Topic: Azure ML
In this post, you’ll learn how to deploy a non-MLflow model using managed online endpoints in Azure ML. If you have a choice on how to save your model, I highly recommend that you use MLflow because deployment is so much easier to implement — you can learn more about it in my blog post on the topic. But if you have to work with a model that was not saved using MLflow, you can still use Azure ML to deploy it. I’ll explain how in this post.
The code for this project can be found on GitHub. The README file for the project contains details about Azure and project setup.
In order to focus the topic of this blog post on endpoints, we’ll train the model on our development machine, and then we’ll deploy it directly to Azure ML. If you’re interested in learning how to train using Azure ML, you can read my blog post on the topic.
You can train the model by going to “Run and Debug” in VS Code’s left navigation, selecting the “Train locally” configuration, and pressing F5. A new
model folder will be created, containing the trained model.
When deploying a non-MLflow model on Azure ML, we need to provide a scoring file, which contains the code that gets executed when invoking the endpoint. (Note that we don’t need to do this when using MLflow.)
This scoring file needs to follow a prescribed structure: it needs to contain an
init() function that will be called when the endpoint is created or updated, and a
run(...) function that will be called every time the endpoint is invoked.
Let’s take a look at the
init() function first. In our simple scenario, this function’s main task is to load the model:
import json import logging import os import torch from torch.utils.data import DataLoader, TensorDataset from torchvision.datasets import FashionMNIST from neural_network import NeuralNetwork from utils_score_nn import predict model = None device = None BATCH_SIZE = 64 def init() -> None: logging.info("Init started") global model global device device = "cuda" if torch.cuda.is_available() else "cpu" logging.info("Device: %s", device) model_path = os.path.join(os.getenv("AZUREML_MODEL_DIR", default=""), "model/weights.pth") model = NeuralNetwork().to(device) model.load_state_dict(torch.load(model_path, map_location=device)) logging.info("Init completed")
Because the code in train.py saved only the learned weights, we need to instantiate a new version of the
NeuralNetwork class before we can load the saved weights into it. Notice the use of the
AZUREML_MODEL_DIR environment variable, which gives us the path to the model root folder on Azure. Notice also that since we’re using PyTorch, we need to ensure that both the loaded weights and the neural network we instantiate are on the same device (GPU or CPU).
I find it useful to add
logging.info(...) calls at the beginning and end of the function to make sure that it’s being called as expected. When we cover invoking the endpoint, I’ll show you where to look for the logs. I also like to add a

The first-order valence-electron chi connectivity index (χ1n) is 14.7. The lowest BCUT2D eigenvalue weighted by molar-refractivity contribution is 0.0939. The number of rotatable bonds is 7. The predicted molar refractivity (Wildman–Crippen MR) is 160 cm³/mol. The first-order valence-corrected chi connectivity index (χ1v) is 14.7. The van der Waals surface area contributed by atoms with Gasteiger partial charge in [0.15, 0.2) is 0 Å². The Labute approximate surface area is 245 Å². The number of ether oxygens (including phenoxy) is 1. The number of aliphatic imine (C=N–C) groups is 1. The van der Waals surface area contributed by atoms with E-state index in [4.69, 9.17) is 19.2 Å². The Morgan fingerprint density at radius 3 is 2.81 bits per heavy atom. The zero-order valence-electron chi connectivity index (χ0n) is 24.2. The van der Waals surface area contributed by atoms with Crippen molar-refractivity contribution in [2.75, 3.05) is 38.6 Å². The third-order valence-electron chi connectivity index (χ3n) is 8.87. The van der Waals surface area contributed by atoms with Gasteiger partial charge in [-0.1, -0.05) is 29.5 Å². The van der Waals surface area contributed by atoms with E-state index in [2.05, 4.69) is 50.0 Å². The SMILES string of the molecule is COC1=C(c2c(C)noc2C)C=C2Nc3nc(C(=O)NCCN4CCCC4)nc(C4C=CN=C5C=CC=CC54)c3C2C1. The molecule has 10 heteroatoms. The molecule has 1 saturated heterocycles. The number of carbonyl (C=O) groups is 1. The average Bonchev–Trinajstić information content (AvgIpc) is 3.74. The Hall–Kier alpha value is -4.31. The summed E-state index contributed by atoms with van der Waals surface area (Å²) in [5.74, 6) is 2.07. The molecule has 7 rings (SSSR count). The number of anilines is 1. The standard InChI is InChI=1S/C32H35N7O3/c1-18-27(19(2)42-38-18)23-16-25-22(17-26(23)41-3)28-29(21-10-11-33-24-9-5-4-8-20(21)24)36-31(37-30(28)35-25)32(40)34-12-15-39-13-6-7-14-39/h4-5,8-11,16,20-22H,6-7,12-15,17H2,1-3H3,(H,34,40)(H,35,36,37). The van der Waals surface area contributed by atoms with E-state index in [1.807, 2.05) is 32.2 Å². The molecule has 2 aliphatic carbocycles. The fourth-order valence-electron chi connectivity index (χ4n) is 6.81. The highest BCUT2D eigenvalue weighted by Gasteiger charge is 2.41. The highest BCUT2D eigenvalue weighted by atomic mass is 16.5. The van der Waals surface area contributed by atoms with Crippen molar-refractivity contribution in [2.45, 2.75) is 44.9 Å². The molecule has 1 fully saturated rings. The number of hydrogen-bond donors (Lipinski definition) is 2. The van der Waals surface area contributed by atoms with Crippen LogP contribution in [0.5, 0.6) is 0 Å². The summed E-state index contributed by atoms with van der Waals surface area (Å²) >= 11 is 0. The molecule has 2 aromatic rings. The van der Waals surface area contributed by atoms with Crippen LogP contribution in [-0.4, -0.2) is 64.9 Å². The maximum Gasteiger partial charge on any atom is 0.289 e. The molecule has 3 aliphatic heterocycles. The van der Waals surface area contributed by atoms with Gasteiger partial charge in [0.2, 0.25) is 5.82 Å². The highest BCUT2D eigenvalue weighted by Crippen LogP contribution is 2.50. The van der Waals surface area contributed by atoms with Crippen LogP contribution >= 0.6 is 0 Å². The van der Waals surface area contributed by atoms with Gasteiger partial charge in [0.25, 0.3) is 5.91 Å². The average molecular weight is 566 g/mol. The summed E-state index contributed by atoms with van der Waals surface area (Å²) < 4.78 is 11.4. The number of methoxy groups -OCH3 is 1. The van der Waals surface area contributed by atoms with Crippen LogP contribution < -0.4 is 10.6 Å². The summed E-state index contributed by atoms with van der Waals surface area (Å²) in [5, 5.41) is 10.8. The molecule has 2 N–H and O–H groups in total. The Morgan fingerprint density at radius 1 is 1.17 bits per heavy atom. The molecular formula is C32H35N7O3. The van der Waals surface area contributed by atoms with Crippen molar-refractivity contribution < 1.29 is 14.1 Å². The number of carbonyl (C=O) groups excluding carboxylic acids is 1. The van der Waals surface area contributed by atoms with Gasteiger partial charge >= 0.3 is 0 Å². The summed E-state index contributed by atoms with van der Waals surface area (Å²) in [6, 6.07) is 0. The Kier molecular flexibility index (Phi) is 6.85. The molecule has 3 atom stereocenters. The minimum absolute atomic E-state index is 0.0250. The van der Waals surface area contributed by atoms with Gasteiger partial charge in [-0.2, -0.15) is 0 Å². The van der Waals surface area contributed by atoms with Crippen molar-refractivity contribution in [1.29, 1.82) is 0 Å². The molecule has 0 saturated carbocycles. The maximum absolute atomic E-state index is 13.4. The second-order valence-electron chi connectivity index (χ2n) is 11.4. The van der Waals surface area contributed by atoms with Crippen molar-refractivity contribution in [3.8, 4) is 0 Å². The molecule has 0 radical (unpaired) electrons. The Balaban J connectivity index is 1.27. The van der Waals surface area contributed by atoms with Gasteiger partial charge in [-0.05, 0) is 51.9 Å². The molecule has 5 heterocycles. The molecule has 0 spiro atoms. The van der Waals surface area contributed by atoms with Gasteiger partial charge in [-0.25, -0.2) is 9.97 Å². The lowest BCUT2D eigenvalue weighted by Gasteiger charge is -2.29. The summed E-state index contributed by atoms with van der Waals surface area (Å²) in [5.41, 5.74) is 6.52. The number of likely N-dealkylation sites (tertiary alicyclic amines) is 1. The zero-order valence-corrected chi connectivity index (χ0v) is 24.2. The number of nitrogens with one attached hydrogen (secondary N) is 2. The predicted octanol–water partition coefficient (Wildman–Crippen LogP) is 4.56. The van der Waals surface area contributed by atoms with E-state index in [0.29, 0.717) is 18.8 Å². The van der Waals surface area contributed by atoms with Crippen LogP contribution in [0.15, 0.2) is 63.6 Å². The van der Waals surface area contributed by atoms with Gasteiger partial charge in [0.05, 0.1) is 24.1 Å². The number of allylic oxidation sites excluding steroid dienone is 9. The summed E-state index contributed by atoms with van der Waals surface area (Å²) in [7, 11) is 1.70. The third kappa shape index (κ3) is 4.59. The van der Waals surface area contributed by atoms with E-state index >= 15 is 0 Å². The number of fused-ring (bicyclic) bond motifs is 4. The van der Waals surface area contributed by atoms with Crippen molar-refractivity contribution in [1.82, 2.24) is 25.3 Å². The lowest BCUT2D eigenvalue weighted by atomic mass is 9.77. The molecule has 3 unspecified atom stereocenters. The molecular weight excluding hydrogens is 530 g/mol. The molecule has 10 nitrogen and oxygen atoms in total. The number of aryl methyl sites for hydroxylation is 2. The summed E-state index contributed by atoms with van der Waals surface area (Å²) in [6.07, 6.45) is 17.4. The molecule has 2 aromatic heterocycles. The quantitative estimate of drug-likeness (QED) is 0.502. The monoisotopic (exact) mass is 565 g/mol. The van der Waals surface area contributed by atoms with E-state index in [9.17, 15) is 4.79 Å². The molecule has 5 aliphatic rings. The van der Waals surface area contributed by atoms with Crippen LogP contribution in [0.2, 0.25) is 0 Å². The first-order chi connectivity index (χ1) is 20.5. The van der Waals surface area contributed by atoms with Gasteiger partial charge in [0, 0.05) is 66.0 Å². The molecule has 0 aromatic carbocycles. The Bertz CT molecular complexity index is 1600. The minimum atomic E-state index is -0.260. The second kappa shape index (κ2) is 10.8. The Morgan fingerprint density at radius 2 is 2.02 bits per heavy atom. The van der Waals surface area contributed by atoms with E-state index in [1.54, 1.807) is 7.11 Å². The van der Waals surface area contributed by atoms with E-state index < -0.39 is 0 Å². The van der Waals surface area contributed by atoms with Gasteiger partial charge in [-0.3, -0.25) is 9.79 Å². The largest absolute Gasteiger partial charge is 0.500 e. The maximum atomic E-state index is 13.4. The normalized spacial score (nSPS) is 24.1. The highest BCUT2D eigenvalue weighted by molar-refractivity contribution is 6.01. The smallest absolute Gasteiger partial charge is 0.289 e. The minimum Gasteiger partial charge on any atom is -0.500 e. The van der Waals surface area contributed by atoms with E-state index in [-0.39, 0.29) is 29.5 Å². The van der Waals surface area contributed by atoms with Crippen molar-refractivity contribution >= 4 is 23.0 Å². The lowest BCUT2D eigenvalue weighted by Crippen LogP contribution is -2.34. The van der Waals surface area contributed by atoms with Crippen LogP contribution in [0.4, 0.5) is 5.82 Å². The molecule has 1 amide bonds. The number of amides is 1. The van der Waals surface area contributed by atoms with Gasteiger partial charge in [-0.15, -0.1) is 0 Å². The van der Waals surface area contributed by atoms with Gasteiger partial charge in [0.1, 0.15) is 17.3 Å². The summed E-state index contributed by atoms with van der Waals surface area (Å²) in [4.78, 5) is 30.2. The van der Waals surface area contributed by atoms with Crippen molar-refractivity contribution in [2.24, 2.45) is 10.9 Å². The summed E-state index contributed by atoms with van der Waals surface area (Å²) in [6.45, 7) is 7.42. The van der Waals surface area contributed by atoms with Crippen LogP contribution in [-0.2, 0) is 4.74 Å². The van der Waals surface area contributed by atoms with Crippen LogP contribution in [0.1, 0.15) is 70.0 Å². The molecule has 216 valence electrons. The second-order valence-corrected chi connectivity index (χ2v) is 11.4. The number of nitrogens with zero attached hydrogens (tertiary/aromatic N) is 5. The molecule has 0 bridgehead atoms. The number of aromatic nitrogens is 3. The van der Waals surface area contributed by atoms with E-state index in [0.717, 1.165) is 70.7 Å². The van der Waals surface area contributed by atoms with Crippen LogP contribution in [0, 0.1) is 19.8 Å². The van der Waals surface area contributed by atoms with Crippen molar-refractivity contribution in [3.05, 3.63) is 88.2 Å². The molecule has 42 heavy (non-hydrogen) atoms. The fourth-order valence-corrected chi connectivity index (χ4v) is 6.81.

logging.info(...) call that tells me whether the code is running on GPU or CPU, as a sanity check.
The main task of the
run() function is to invoke our model with the data passed as a parameter, and to return a prediction:
def run(raw_data: str) -> list[str]: logging.info("Run started") json_list = json.loads(raw_data)["input_data"]["data"] x = DataLoader(TensorDataset(torch.Tensor(json_list)), batch_size=BATCH_SIZE) predicted_indices = predict(x, model, device) predictions = [ FashionMNIST.classes[predicted_index] for predicted_index in predicted_indices ] logging.info("Predictions: %s", predictions) logging.info("Run completed") return predictions
This function takes a
raw_data parameter as input, which contains the data we specify when invoking the endpoint. In our scenario, we’ll be passing in a JSON dictionary with a
data key corresponding to a 28 × 28 matrix containing an image with float pixel values between 0.0 and 1.0. The
run(...) function parses the JSON and transforms the data into a
DataLoader is passed to the
predict(...) function, which returns an integer label for each input image. We then convert the predicted indices into human-readable names, and return those names. You can look at the
predict(...) function in the
utils_score_nn.py file to understand what it does.
That’s all we need in our scoring file! Now we need to test it.
Before deploying your model to the cloud, it’s always a good idea to ensure that inference works on your development machine. If your model had been saved using MLflow, you could have used the MLflow CLI. But that’s not our scenario in this post, so we’ll have to use other techniques. If you’re running your project on GitHub Codespaces, you can run the “Test locally” configuration, which runs some simple code that ensures we can invoke the model as expected.
If you’re not using GitHub Codespaces, you can use Azure ML’s local endpoint feature to test the actual endpoint and deployment on your local machine, using a Docker container. This is what I’ll focus on in this section.
We’ll start by defining our local endpoint, in a YAML configuration file:
$schema: https://azuremlschemas.azureedge.net/latest/managedOnlineEndpoint.schema.json name: endpoint-online-no-mlflow auth_mode: key
We give it a schema so that we can get Intellisense in VS Code, then we specify a name for the endpoint and choose key authentication mode. If you want to learn more about authentication for endpoints, check out my post on endpoints using MLflow.
Next we need to define a local deployment for this endpoint:
$schema: https://azuremlschemas.azureedge.net/latest/managedOnlineDeployment.schema.json name: blue endpoint_name: endpoint-online-no-mlflow model: path: ../model code_configuration: code: ../src/ scoring_script: score.py environment: conda_file: score-conda.yml image: mcr.microsoft.com/azureml/openmpi4.1.0-ubuntu20.04:latest instance_type: Standard_DS3_v2 instance_count: 1